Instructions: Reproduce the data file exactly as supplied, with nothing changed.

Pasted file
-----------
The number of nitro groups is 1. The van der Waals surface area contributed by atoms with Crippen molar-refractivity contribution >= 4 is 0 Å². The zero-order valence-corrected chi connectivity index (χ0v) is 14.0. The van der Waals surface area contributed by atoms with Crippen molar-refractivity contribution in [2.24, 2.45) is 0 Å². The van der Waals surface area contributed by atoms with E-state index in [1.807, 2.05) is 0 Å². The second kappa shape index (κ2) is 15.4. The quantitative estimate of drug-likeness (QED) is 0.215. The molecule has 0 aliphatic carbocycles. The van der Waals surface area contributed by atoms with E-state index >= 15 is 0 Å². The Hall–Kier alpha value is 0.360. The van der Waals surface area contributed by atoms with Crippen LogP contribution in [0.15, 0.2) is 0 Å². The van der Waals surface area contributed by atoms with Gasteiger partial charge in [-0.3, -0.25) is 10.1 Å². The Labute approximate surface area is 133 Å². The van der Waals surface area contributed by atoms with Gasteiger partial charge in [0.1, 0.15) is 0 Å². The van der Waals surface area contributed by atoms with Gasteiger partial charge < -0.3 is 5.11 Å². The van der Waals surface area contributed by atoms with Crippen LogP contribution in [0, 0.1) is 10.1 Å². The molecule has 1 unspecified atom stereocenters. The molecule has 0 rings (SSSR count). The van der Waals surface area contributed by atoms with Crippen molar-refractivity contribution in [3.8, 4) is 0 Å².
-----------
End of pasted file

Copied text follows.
The number of nitro groups is 1. The van der Waals surface area contributed by atoms with Crippen molar-refractivity contribution >= 4 is 0 Å². The zero-order valence-corrected chi connectivity index (χ0v) is 14.0. The van der Waals surface area contributed by atoms with Crippen molar-refractivity contribution in [2.24, 2.45) is 0 Å². The van der Waals surface area contributed by atoms with E-state index in [1.807, 2.05) is 0 Å². The second kappa shape index (κ2) is 15.4. The quantitative estimate of drug-likeness (QED) is 0.215. The molecule has 0 aliphatic carbocycles. The van der Waals surface area contributed by atoms with E-state index >= 15 is 0 Å². The Hall–Kier alpha value is 0.360. The van der Waals surface area contributed by atoms with Crippen LogP contribution in [0.15, 0.2) is 0 Å². The van der Waals surface area contributed by atoms with Gasteiger partial charge in [-0.3, -0.25) is 10.1 Å². The Labute approximate surface area is 133 Å². The van der Waals surface area contributed by atoms with Gasteiger partial charge in [0.1, 0.15) is 0 Å². The van der Waals surface area contributed by atoms with Gasteiger partial charge < -0.3 is 5.11 Å². The van der Waals surface area contributed by atoms with Crippen LogP contribution in [0, 0.1) is 10.1 Å². The molecule has 1 unspecified atom stereocenters. The molecule has 0 rings (SSSR count). The van der Waals surface area contributed by atoms with Crippen molar-refractivity contribution in [3.8, 4) is 0 Å².